3/30 Days Notice
Estates at Will (789)
- A tenancy may be terminated by a landlord by no less than 30 days and in some cases 60 days (outside of Berkeley or other cities that do not have Just Cause Ordinances).
- 30-day notice is served for landlord moving in or end of month-to-month tenancy.
- 3-day notice is served to tenant for non-payment of rent or breach of lease.
- If a tenant does not take proper action after receiving a 3/30 day notice (pay owed rent, move out, etc.), a landlord may file an unlawful detainer lawsuit.
Responses to an unlawful detainer lawsuit:
- Motion to Quash – Improperly served or improper form (notice must be by mail)
- Demurrer – No legal basis for eviction
- Answer – Response to landlord’s claims
Retaliatory evictions are prohibited (CC 1942.5)
- Tenant enjoys a rebuttal presumption of retaliation if formal complain against the landlord pertaining to the unit has been filed with a government agency within 180 days of the eviction notice.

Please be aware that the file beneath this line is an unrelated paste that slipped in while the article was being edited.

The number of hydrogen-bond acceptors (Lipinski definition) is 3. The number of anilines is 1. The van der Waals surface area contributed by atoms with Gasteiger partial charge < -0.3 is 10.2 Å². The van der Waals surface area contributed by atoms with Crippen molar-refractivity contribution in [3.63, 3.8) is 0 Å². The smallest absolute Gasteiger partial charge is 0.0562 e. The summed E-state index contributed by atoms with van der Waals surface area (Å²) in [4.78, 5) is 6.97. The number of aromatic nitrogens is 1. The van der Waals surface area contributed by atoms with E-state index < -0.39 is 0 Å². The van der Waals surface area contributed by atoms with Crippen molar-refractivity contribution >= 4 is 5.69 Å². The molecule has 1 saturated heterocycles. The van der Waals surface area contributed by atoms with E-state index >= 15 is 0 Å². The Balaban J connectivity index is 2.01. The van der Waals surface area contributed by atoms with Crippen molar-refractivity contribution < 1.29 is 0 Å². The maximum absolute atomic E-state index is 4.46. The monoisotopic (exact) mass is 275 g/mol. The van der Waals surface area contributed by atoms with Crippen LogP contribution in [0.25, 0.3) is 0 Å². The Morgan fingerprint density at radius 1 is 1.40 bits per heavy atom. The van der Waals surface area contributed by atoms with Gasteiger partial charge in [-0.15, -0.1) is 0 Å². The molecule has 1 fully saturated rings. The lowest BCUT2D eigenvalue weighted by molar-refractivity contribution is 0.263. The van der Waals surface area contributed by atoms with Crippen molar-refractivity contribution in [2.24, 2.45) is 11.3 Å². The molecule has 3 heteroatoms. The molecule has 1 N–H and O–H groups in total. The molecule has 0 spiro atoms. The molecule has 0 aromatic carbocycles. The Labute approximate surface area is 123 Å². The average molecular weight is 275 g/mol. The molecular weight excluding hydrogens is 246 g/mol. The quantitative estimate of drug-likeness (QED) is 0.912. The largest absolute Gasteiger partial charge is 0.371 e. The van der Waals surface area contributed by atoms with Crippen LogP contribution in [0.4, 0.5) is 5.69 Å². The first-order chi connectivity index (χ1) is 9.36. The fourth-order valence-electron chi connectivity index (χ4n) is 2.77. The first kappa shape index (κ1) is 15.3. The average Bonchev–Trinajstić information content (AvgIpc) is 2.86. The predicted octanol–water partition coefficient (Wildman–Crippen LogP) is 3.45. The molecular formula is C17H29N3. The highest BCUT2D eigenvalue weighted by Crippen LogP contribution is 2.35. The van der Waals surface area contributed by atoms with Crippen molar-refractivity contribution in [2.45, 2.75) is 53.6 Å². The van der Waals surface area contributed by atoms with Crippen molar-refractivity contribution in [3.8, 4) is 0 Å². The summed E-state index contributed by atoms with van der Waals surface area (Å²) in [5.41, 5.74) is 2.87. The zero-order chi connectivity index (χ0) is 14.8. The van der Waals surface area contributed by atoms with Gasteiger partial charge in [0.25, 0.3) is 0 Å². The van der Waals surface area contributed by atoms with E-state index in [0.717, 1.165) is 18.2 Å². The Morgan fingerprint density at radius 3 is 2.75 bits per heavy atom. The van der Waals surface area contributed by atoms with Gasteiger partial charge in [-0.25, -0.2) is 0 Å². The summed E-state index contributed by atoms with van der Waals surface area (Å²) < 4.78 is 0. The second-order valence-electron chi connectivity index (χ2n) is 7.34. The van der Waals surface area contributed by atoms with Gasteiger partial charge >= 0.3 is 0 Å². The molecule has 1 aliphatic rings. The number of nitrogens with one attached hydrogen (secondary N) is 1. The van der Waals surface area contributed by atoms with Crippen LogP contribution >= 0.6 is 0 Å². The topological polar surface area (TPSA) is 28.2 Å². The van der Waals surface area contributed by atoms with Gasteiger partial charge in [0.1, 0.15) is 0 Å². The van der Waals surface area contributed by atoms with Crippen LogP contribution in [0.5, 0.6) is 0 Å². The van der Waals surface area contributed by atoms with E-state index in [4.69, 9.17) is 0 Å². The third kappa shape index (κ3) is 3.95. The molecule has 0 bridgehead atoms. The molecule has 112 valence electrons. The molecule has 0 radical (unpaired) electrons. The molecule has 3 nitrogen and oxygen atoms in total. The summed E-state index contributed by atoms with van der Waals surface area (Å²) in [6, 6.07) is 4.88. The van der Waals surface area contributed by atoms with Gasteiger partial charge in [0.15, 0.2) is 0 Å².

Bottom line, clients have
- AT LEAST 33 days (before actual eviction) if you receive a 3-day notice
- AT LEAST 60 days (before actual eviction) if you receive a 30-day notice
Eviction and Rent Increase Limits
- Civil Code 1942.4 now provides that a landlord may not demand rent, increase rent, or issue a three-day notice to “pay or quit” if all of the following are true:
- The unit has serious violations that breach habitability standards
- The City has cited the violations
- The violations are not repaired within 35 days of the citation
- The tenant did not cause the code violations or block their corrections